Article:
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A Hind Let Loose by Alexander Shields

Whether it belonged to Cesar or not


by the representatives, except

such as represented the enslavement of the nation, and betrayed the country, religion, liberty, property, and all precious interests, and declaredly imposed to further the destruction of all. Nor can any with reason say, that this case is but like the case of the people of Israel under the feet of enemies, paying to them of the fruits of their ground, as was regretted and lamented by Nehemia, chap. ix. 36, 37. for so they must say, the exactions now in debate are their redemption-money, and by these they purchase their liberty of life and lands, and own themselves to be a people under conquest. And yet they cannot deny, but they are both exacted and paid as tests of their allegiance as subjects, and badges of their loyalty and obedience. But this is answered before, Head 2. Conces. 7. Sect. 2. If any should object the practice of Christ, though otherwise free, yet paying custom, lest he should offend: it is fully solved ibid. Head 2. Conces. 9. Here it is sufficient to hint (1.) That which made them to marvel at his wise answer was, that he left the title unstated, and the claim unresolved, whether it belonged to Cesar or not, and taught them in the general to give nothing to Cesar with prejudice to what was God's; which condemns all the payments we speak of, which are all for carrying on the war against God. (2.) Cesar was no tyrant nor usurper at this time; because they had legally submitted themselves unto several Cesars successively before. (3.) It was, lest he should offend:
but here it will be evident, that the offence and scandal lieth on the other hand, of paying the exaction: and it is against all religion to say, that both the doing and refusing to do the same act, can give offence. But (4.) make the case like our's, and I doubt not to call it blasphemy to say, that Christ would have paid, or permitted to pay a taxation professedly imposed for levying a war against him, or banishing him and his disciples out of the land; or to fill the mouth of the greedy Pharisees, devouring widows houses, for their pretence of long prayers; or that he would have paid, or suffered to pay their extortions, if any had been exacted of him, or his disciples, for his preaching, or working miracles; or if help or hire had been demanded, for encouraging those that rose to stone him for his good deeds.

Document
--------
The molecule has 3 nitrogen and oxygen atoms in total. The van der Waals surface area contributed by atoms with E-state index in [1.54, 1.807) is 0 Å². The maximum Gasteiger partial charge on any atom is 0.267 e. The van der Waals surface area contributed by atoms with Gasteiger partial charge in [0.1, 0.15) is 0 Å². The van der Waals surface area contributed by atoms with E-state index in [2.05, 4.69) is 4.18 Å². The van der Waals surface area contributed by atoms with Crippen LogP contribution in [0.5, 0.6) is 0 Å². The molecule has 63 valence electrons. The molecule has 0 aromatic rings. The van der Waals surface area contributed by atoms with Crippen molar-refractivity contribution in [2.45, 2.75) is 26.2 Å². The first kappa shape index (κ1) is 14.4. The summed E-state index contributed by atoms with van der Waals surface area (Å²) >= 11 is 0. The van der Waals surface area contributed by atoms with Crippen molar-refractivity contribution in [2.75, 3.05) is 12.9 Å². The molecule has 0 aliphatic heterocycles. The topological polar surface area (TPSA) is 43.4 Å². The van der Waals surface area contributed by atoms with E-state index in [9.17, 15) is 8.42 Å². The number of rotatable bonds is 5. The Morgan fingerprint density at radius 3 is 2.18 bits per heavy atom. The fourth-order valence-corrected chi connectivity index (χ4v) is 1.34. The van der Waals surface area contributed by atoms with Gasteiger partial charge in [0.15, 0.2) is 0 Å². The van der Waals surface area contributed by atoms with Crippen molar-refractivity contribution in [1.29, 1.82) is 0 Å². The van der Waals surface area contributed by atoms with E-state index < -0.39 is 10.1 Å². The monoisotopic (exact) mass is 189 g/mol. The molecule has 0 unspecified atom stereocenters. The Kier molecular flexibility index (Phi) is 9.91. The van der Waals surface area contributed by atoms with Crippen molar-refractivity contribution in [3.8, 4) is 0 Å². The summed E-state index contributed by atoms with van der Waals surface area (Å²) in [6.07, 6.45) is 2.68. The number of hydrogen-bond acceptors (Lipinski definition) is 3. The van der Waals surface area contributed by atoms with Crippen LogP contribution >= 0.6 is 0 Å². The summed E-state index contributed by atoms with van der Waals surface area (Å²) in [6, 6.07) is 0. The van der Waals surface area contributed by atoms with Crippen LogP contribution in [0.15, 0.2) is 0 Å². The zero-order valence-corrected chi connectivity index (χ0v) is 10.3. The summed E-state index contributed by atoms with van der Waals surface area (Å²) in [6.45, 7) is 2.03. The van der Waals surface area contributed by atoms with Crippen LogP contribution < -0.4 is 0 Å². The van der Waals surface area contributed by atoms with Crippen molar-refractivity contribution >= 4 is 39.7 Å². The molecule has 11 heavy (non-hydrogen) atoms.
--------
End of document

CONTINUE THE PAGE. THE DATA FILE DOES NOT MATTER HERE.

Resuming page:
4. It is lawful to pay a part to preserve the whole, when it is extorted by force and threatenings, and not exacted by law; when it is a yielding only to a lesser suffering, and not a consenting to a sin to shift suffering. The objection of a man being seized by a robber, transacting with him to give him the one half or more to save the rest and his life, commonly made use of to justify the paying of these impositions, while under the power and at the reverence of such public robbers, cannot satisfy in this case. It is thus far satisfying, that there is a manifest concession in it, that instead of righteous rulers, we are under the power, and fallen into the hand of robbers, from whom we are not able to rise up. But there is no paritie. For to bring it home without halting, and make it speak sense, we must suppose that the robber not only requires a part for himself, and a part for his underling shavers, horse-rubbers, &c. but a part upon this declared account, that he may by that supply be enabled and furnished with all things necessary, for murdering my father, mother, wife, children, kinsmen, and friends, (all whom he hath now in his power) yea, and for doing that besides, which is worse than all these put together: Whether then shall I, by giving the robber that part which he seeks, enable him to do all these mischiefs? Or by refusing, expose myself to the hazard of being robbed or slain? Let the conscience of any man answer this (for nothing can be here alledged against the paritie as now propounded) and then I fear not but the objection shall be found a blaze of empty words, blown away by any breath. But alas! will this tattle of a robber be found relevant in that day, when the public robbers shall be proceeded against by the just Judge? Let them who think so, think also, they see the court fenced, and the judge set, and hear these words sounding in their ears, "ye are cursed with a curse, for ye have robbed me, even this whole nation;" and then they are like to lay as little weight on the objection, for fear of falling under the weight of the curse, as I do.


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